However, in the next few months In-Space will start having its own infrastructure in some areas which will be of routine and frequent use for the private sector and we will have experts who will do handholding of private sector. The first set of infrastructures will be ready in around the second and third quarter of the next financial year and will be located in Ahmedabad. We are also working to identify opportunities for the private sector to work on and will also try to do a little bit of seed funding. We are in the process of identifying the areas in which the private sector will have technical and commercial feasibility and then work with the companies towards guiding them and leading them into those activities.
Five space projects have been cleared so far which are in the approval part. There are 21 Memoranda of Understanding which have been signed and hence there are at least 16 more which don’t require approval. These are more of facilitation.
Q: Are you witnessing a sizeable growth in private role in space since taking over?
A: Whatever is happening is because the opportunity was created and supported by the overall environment. Calendar year, 2022, has been, by far, the best year for funding. The total investment that has come in is USD 110 million and that is not counting the investments that large companies may have done themselves for their space vertical. This is the investment done by VCs and PEs in the Indian space start-ups. The USD 110 million, in perspective, represents about 8 per cent of the ISRO’s Budget and so that is not a small amount. The highest valuation in India—in our knowledge—of a start-up in the space sector is about USD 200 million. When these start-ups start showing outcome their valuation will multiply like it happens in all other start-ups and I would say that about half a dozen start-ups have reached a point where they have something to show. I would assume, that when their output goes to the next phase, that USD 110 million figure will go up significantly in 2023-24.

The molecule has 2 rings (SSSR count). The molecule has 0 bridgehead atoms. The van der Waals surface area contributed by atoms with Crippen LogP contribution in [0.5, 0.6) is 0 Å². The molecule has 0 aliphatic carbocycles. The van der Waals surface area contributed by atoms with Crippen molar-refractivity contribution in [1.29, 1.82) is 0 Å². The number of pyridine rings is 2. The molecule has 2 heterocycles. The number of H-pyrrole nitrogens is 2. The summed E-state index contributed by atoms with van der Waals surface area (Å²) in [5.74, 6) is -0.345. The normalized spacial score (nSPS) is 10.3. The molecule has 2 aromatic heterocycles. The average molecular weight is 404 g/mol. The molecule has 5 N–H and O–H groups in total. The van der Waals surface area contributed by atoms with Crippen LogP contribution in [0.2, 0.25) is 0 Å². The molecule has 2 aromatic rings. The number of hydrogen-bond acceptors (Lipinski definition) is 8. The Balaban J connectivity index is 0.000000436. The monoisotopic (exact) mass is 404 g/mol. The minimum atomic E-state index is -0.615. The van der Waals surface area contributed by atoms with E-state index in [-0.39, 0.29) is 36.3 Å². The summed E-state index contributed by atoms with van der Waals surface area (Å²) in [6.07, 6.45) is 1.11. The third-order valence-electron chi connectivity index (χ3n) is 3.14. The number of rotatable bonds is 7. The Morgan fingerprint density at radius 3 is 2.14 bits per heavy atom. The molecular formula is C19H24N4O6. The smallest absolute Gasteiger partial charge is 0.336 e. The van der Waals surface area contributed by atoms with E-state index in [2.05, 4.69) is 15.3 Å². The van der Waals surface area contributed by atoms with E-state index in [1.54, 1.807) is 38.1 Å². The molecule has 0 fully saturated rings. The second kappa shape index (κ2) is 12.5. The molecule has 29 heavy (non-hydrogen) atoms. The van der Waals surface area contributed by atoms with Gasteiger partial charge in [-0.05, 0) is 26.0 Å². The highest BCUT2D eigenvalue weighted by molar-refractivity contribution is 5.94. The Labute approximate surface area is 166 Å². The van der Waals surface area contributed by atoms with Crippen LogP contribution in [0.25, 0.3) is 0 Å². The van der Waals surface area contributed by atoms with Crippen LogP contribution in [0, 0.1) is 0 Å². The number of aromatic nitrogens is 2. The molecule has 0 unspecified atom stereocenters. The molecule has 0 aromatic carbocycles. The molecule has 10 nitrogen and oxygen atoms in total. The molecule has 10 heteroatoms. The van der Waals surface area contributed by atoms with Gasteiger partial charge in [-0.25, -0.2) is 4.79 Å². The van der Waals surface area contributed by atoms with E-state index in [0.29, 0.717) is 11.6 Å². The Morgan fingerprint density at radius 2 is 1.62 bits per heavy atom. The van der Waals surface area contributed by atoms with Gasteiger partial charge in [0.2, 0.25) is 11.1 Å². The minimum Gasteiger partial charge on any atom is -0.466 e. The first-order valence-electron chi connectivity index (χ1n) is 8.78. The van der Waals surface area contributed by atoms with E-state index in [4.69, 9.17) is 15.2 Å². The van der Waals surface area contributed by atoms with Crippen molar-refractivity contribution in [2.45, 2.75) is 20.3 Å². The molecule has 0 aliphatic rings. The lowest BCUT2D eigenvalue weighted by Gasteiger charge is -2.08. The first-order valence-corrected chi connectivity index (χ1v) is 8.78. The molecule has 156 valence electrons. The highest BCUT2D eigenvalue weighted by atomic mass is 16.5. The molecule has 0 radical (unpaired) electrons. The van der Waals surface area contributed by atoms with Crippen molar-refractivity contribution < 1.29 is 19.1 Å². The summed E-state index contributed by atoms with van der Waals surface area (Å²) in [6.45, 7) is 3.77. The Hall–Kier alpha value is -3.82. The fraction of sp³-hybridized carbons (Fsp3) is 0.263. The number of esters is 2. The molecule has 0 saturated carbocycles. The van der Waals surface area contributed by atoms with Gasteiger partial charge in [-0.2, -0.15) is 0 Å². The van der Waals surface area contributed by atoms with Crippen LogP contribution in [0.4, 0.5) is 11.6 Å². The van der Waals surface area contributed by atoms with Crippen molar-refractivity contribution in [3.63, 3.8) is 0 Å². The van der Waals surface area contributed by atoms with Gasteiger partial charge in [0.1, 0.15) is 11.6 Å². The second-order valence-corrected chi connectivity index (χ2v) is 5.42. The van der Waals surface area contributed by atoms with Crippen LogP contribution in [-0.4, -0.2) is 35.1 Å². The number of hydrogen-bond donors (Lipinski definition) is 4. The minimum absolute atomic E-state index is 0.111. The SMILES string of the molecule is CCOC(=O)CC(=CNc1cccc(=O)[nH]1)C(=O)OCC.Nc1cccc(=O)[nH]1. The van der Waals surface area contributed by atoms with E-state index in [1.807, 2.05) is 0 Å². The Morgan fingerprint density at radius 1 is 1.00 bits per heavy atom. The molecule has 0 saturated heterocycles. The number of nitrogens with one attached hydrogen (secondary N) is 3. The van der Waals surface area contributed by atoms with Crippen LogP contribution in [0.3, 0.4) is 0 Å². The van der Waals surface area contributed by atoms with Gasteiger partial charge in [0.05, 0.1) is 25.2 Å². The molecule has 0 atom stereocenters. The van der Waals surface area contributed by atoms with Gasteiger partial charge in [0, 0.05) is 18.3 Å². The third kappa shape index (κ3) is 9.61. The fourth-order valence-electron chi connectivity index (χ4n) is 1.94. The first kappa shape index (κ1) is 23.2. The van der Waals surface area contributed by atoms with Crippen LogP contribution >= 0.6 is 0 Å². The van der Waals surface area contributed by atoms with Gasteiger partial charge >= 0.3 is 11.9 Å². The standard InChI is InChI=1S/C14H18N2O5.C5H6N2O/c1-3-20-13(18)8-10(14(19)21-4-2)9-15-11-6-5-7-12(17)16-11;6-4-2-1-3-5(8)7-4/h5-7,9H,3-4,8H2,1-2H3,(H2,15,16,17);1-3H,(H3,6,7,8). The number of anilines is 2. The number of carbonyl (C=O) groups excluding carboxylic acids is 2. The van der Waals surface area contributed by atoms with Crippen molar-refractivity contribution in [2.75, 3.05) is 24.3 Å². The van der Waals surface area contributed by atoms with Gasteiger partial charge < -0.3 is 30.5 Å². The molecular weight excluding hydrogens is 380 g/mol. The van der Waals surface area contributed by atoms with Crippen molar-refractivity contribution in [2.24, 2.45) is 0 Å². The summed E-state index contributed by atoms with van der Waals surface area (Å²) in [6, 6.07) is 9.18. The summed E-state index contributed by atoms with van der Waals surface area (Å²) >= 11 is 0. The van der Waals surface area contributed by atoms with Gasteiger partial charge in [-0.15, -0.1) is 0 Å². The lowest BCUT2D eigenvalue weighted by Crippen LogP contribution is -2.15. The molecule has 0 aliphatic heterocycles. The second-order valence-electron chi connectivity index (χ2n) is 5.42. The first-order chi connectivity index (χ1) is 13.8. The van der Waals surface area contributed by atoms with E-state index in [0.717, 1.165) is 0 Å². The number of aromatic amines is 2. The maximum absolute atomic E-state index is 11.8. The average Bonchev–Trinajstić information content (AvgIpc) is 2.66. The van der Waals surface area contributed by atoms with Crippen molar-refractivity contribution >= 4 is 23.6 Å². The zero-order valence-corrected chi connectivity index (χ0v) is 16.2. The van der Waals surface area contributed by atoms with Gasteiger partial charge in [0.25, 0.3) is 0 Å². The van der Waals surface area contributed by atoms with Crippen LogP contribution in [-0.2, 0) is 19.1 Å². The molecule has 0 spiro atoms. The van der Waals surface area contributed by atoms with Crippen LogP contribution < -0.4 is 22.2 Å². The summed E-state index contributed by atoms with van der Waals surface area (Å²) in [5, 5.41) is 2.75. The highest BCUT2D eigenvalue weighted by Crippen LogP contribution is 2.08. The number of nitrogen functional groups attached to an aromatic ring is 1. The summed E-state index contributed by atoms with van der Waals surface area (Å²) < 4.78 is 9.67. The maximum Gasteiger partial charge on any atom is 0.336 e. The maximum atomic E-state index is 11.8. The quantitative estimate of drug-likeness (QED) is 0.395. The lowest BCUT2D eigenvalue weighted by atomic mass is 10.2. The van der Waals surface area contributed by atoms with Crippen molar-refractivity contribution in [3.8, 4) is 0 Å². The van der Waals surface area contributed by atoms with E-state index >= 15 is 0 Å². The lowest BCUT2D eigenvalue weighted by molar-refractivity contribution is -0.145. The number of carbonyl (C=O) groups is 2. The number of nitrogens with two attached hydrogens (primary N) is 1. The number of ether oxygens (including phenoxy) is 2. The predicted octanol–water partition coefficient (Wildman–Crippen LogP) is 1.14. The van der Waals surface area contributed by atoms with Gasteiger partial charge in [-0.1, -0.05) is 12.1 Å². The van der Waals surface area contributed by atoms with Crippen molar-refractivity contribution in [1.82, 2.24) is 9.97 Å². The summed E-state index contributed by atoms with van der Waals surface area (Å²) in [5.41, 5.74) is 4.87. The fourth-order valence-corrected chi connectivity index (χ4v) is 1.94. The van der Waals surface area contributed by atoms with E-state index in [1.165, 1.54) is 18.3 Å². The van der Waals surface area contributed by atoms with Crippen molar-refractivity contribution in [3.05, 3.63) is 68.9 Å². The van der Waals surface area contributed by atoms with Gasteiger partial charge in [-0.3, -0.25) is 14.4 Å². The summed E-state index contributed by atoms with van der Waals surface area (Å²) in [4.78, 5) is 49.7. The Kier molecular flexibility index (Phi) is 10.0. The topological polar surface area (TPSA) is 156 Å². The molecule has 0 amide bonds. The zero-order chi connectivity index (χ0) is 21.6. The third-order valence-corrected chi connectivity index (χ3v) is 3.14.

Q: What are the new opportunities for space start-ups?
A: In India ISRO has tremendous expertise in taking, what is known as earth observation data. That is the actual data taken from earth by transmitting data to the satellite or by taking photographs from the satellite and analysing the photographs. Almost all the data developed in India has been by ISRO and so they have a wealth of data from which they have developed hundreds of algorithms. This involves drawing the data and deriving meaningful conclusions from it whether that relates to agriculture or weather forecasting, disaster management, fishing, urban planning. They have done all that. But ISRO does not go to the civil society. They will go to government departments who take the responsibility and take it to the masses. If the private sector came in, they will directly go to the masses because they will develop certain algorithms, for instance, one which can be used to discover how to get better outcome in fishing.
Q: What are your challenges?
A: Of course there are challenges. There are the following four things. First is the skill in the space sector is concentrated with ISRO but the agency has hundreds of retired experts who are active and can make huge contribution to the private sector. The private sector is beginning to tap into this expertise which can handhold them. The second is money because space is a capital intensive sector and while start-ups can obviously do some bootstrapping, after a point they will take serious funding. Third, space has a long gestation period hence people will have to have patience. There is no instant gratification. It will take time.
The good thing is that there is a lot of interest from startups and they always amaze me in what they can do with limited resources. I am very optimistic. Government is on the right track, having officially designated space as a sunrise sector, and going by the number of start-ups which are coming up, the kind of investments that are coming in the space sector by VCs. Clearly there is tremendous opportunity and tremendous thrust by the government.